Green Fairy Australia

Five Absinthe Substitutes To Try

While we all know that the green fairy has a certain reputation, what are some notable absinthe substitutes if you can't get your hands on the real thing?

While we all know that the green fairy has a certain reputation, what are some notable absinthe substitutes if you can’t get your hands on the real thing?

France’s love affair with la fee verte – or the green lady – is one of the primary reasons as to why absinthe grew to such notoriety during the late 19th century. Favoured by artists, writers and bohemians alike, the streets of Paris came alive every evening once the green fairy began to flow freely. Often portrayed – and embraced – as a hallucinogenic, it was banned across much of Europe before experiencing a revival in the western world in the early 1990’s. 

Even now, absinthe is still that of an urban legend, but that doesn’t mean that it shouldn’t be approached with caution. Many countries around the world have had a ban on the liquor at one point or another, so it should come as no real surprise that the import of absinthe is still heavily regulated even in 2021 – and even in Australia. As such, getting your hands on a bottle of the green fairy can be tricky, so what are some similar alternatives to try as absinthe substitutes?


The primary mystique that surrounds the consumption of absinthe is linked to it’s alleged hallucinogenic properties. Allegedly able to expand the consciousness of consumers and spark one’s imagination, it became the drink of choice for creatives around the world. Although no modern day peer reviewed study has ever been able to prove this, it’s widely believed that the associated ‘trips’ are thanks to the wormwood plant, one of the key ingredients found in absinthe. 

Needless to say, this infamous emerald green liquor and it’s relevant wormwood content is not for the faint hearted. With its alcohol content sitting at 50-70% on average, it’s not the type of alcohol that can be procured at 2:00am as an afterthought –  at least, not if you intend on drinking ever again. 

For those on the hunt for absinthe substitutes or alternatives, finding this liquor can be tricky depending on where you live, and your proximity to a retailer that stocks it. For others, they may simply find the taste to be repugnant, and want something a little less strong. For many, real absinthe is simply too expensive or too high in alcohol content, so they turn their attention towards sourcing a Plan B – but what liquors are deemed to be reasonably similar?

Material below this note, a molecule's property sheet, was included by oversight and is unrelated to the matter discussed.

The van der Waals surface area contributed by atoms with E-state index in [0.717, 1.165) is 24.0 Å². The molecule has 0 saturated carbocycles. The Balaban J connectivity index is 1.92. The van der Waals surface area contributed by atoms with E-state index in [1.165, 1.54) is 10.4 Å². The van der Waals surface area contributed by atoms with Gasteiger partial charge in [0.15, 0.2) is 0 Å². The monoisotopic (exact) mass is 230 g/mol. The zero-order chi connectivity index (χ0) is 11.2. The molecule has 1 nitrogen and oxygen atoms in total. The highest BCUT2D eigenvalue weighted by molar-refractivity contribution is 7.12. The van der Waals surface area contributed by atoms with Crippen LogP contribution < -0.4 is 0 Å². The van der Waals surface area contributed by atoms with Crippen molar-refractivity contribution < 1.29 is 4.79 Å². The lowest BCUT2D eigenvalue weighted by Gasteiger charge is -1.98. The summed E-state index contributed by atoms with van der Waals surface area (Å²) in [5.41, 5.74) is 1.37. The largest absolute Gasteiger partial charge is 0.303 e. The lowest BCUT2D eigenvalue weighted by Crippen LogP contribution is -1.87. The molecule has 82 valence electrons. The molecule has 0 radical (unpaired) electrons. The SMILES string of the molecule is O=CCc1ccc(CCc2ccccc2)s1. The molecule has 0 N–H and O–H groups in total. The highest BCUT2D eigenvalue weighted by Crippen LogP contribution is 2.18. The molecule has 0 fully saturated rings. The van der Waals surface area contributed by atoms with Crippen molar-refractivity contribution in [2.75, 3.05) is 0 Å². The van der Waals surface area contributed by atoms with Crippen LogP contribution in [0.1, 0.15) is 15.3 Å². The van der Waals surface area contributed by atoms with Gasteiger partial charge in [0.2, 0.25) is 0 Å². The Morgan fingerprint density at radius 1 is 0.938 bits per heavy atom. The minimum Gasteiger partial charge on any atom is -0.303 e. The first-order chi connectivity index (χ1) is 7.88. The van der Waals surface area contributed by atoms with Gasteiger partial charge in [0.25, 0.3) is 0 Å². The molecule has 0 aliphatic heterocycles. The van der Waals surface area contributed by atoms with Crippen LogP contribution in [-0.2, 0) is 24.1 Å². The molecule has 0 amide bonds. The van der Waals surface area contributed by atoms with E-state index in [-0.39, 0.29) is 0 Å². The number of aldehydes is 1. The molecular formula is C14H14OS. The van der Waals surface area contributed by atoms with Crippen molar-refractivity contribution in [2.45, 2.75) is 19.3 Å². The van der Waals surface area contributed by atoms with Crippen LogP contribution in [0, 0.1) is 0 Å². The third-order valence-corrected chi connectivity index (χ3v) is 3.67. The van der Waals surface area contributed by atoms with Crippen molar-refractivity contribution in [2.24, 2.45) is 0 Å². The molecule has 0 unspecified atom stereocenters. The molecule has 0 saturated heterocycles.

– In Lebanon, anise-flavoured arak is both literally and figuratively a communal spirit. As traditional absinthe also uses anise as one of it’s primary flavours, arak also has a reputation for it’s high alcohol content – just like the green fairy. While you aren’t promised any hallucinations, waiters are known to ‘break’ the arak with water, so that it is served as half and half. 

Ouzo – This famous Greek brew is well known all over the world, but many are unaware that it’s grape-based distillate is redistilled with aniseed, which gives it its distinctive fennel flavour. It’s these flavours that sees ouzo draw parallels with absinthe, and can be used as a substitute thanks to it’s smoothe, liquorice-like taste. 

Anisette – Anisette is sweeter and uses aniseed in the distillation as opposed to the pastis method of macerating. Marie Brizard is arguably one of the most visible and easy-to-find brands of this aniseed flavoUred liqueur, and is one of the most popular absinthe substitutes thanks to it’s much lower – and often, safer – alcohol content, clocking in at a milder 25%. 

Pernod Ricard – Pernod Ricard is a French company that produces a wide variety of alcohol and liquors. The company’s eponymous products, Pernod Anise and Ricard Pastis, are both anise-flavoured pastis apéritifs and are often referred to simply as Pernod or Ricard. As a result, they are regarded as great absinthe substitutes thanks to their origins and flavour. 

Pastis – As an anise-flavoured spirit and apéritif traditionally from France, pastis liquors are favoured as absinthe substitutes thanks to their lower sugar and alcohol content when compared to traditional absinthe. With popular brands including Pastis 51, Ricard Pastis and Casanis Pastis, it’s a readily available option for those that can’t access the real stuff. 

Like all alcohol, large amounts of anise based alcohol or other absinthe substitutes can be physically quite dangerous. Binge drinking absinthe is ill advised and can lead to alcohol poisoning, so be sure to deploy enough mixers as a means to avoid a very nasty headache the next day. 

While nobody can say whether you’ll witness Kylie Minogue appear as the green fairy after a few glasses of absinthe or one of the readily available absinthe substitutes, there’s no denying that the controversy and mystique are all a part of absinthe’s appeal, and the global curiosity doesn’t look to be diminishing anytime soon. 



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